a pinnacle form of hedonic self-purposeful systems (Hamari and Koivisto, 2015a). Most gamification
applications borrow design patterns from (video) games, and, consequently, aim to give rise to similar
experiences as games commonly do, for instance, feelings of mastery, autonomy, flow, or suspense (see
e.g. Huotari and Hamari, 2016; Seaborn and Fels, 2015). If we consider gamification in the context of
crowdsourcing, it can be seen as an attempt to redirect crowdsourcees’ motivations from purely rational
gain-seeking to self-purposeful, intrinsically motivated activity: “Transforming Homo Economicus into
Homo Ludens” (Hamari, 2013). Through this redirection of motivations, the goal is to influence
crowdsourcees’ behaviors (e.g. participation, concentration, work duration, engagement, or work qual-
ity) in the execution of the crowdsourced work. In other words, elements known from games act as
motivational affordances (Huotari and Hamari, 2016; Jung et al., 2010; Zhang, 2008) for intrinsic mo-
tivations. Points, badges, leaderboards, avatars, and stories are frequently used motivational affordances
in gamification (Hamari et al., 2014). The extant literature has conceptualized gamification into a few
key aspects: 1) the design (gamification affordances), 2) the psychological outcomes of gamification,
and 3) the behavioral outcomes of gamification (Huotari and Hamari, 2016) (Figure 2). As in classical,
non-gamified crowdsourcing systems, gamification can be combined with additional incentives, typi-
cally monetary rewards, for instance, piece rate payments or a tournament prize that might have addi-
tional effects on crowdsourcees’ motivations (Straub et al., 2015; Zhao and Zhu, 2014a). Existing em-
pirical works also suggest that contextual factors, such as the domain (Hamari, 2013), and aspects re-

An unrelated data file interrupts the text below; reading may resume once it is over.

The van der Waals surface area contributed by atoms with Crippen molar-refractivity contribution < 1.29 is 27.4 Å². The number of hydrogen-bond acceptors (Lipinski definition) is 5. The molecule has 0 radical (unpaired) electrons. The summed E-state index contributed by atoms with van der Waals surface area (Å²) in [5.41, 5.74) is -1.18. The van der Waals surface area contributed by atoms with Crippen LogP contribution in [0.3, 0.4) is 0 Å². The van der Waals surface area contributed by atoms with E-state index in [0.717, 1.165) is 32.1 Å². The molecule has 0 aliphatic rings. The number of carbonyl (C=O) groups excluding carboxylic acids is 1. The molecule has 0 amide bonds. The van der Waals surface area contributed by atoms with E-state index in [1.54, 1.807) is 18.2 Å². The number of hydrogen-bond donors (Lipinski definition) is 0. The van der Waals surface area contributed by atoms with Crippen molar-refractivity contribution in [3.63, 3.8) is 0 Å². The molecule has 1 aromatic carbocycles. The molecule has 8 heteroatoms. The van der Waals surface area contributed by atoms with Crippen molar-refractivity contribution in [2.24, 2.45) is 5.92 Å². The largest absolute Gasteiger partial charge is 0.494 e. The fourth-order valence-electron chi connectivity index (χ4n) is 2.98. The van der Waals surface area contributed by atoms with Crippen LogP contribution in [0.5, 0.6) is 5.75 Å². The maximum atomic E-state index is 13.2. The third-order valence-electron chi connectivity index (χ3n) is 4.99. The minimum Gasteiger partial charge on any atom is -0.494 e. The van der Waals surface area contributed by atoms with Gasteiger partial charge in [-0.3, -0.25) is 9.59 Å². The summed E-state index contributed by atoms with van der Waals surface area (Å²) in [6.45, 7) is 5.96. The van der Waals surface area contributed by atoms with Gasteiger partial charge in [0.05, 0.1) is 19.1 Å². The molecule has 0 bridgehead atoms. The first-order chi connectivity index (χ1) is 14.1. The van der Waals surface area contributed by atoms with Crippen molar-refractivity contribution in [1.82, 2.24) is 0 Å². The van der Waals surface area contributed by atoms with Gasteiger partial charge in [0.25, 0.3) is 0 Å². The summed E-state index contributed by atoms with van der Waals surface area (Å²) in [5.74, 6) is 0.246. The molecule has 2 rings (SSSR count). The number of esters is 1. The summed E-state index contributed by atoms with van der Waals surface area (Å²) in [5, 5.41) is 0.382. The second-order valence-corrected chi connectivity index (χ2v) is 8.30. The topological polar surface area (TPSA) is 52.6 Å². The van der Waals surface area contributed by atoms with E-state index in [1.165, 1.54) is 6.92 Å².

lating to the user, have an effect (Koivisto and Hamari, 2014).
Gamification has thus far been researched in a variety of areas, such as health (Jones et al., 2014),
exercise (Hamari and Koivisto, 2014, 2015a, 2015b; Chen and Pu, 2014; Koivisto and Hamari, 2014),
education (Bonde et al., 2014; Christy and Fox, 2014; Domínguez et al., 2013; De-Marcos et al., 2014;
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Denny, 2013; Morschheuser et al., 2014), commerce (Hamari, 2013, 2015), intra-organizational com-
munication and activities (Morschheuser et al., 2017, 2015), government services (Bista et al., 2014),
public engagement (Tolmie et al., 2013), environmental behavior (J. J. Lee et al., 2013; Lounis et al.,
2014), and marketing and advertising (Terlutter and Capella, 2013; Cechanowicz et al., 2013). A review
on empirical studies on gamification (Hamari et al., 2014) indicated that most gamification studies re-
ported positive effects from the gamification implementations. However, there is still a sizeable gap in
our knowledge on the effectiveness of gamification in crowdsourcing, how the results pertaining to
gamification differ across domains, which gamification strategies have been used in which environ-
ments and towards which kinds of goals. Even though crowdsourcing systems are one of the most re-
searched application areas of gamification (Hamari et al., 2014), the literature is currently fragmented,
and no comprehensive conceptualization of gamified crowdsourcing systems exist.
Figure 2. Abstract conceptualization of gamification according to Hamari et al. (2014); Huotari
and Hamari (2016)
2.3 An integrated conceptual framework for gamified crowdsourcing systems
To map the existing literature on gamified crowdsourcing, conceptualizations are needed to guide
the mapping so that all the key aspects can be accounted for. Thus, by building on existing work on